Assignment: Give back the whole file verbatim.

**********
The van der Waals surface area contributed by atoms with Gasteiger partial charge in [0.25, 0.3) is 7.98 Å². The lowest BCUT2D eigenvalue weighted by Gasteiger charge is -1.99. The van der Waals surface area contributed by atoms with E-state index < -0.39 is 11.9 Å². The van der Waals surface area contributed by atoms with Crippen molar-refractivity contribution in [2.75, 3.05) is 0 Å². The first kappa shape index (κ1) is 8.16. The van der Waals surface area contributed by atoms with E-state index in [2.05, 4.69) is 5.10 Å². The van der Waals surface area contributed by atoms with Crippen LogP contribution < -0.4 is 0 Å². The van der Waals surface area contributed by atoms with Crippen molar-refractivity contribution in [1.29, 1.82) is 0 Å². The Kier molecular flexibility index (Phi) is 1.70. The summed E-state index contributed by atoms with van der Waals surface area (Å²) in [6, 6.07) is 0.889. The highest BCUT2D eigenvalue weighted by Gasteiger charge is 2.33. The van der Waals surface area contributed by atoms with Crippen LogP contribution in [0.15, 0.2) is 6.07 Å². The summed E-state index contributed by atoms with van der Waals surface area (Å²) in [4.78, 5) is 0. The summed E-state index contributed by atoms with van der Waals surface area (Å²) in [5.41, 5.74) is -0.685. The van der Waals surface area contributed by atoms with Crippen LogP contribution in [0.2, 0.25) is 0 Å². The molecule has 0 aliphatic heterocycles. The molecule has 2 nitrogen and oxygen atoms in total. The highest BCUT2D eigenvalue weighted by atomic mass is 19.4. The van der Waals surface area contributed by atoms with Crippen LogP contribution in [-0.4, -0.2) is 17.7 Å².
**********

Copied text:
The van der Waals surface area contributed by atoms with Gasteiger partial charge in [0.25, 0.3) is 7.98 Å². The lowest BCUT2D eigenvalue weighted by Gasteiger charge is -1.99. The van der Waals surface area contributed by atoms with E-state index < -0.39 is 11.9 Å². The van der Waals surface area contributed by atoms with Crippen molar-refractivity contribution in [2.75, 3.05) is 0 Å². The first kappa shape index (κ1) is 8.16. The van der Waals surface area contributed by atoms with E-state index in [2.05, 4.69) is 5.10 Å². The van der Waals surface area contributed by atoms with Crippen LogP contribution < -0.4 is 0 Å². The van der Waals surface area contributed by atoms with Crippen molar-refractivity contribution in [1.29, 1.82) is 0 Å². The Kier molecular flexibility index (Phi) is 1.70. The summed E-state index contributed by atoms with van der Waals surface area (Å²) in [6, 6.07) is 0.889. The highest BCUT2D eigenvalue weighted by Gasteiger charge is 2.33. The van der Waals surface area contributed by atoms with Crippen LogP contribution in [0.15, 0.2) is 6.07 Å². The summed E-state index contributed by atoms with van der Waals surface area (Å²) in [4.78, 5) is 0. The summed E-state index contributed by atoms with van der Waals surface area (Å²) in [5.41, 5.74) is -0.685. The van der Waals surface area contributed by atoms with Crippen LogP contribution in [0.2, 0.25) is 0 Å². The molecule has 0 aliphatic heterocycles. The molecule has 2 nitrogen and oxygen atoms in total. The highest BCUT2D eigenvalue weighted by atomic mass is 19.4. The van der Waals surface area contributed by atoms with Crippen LogP contribution in [-0.4, -0.2) is 17.7 Å².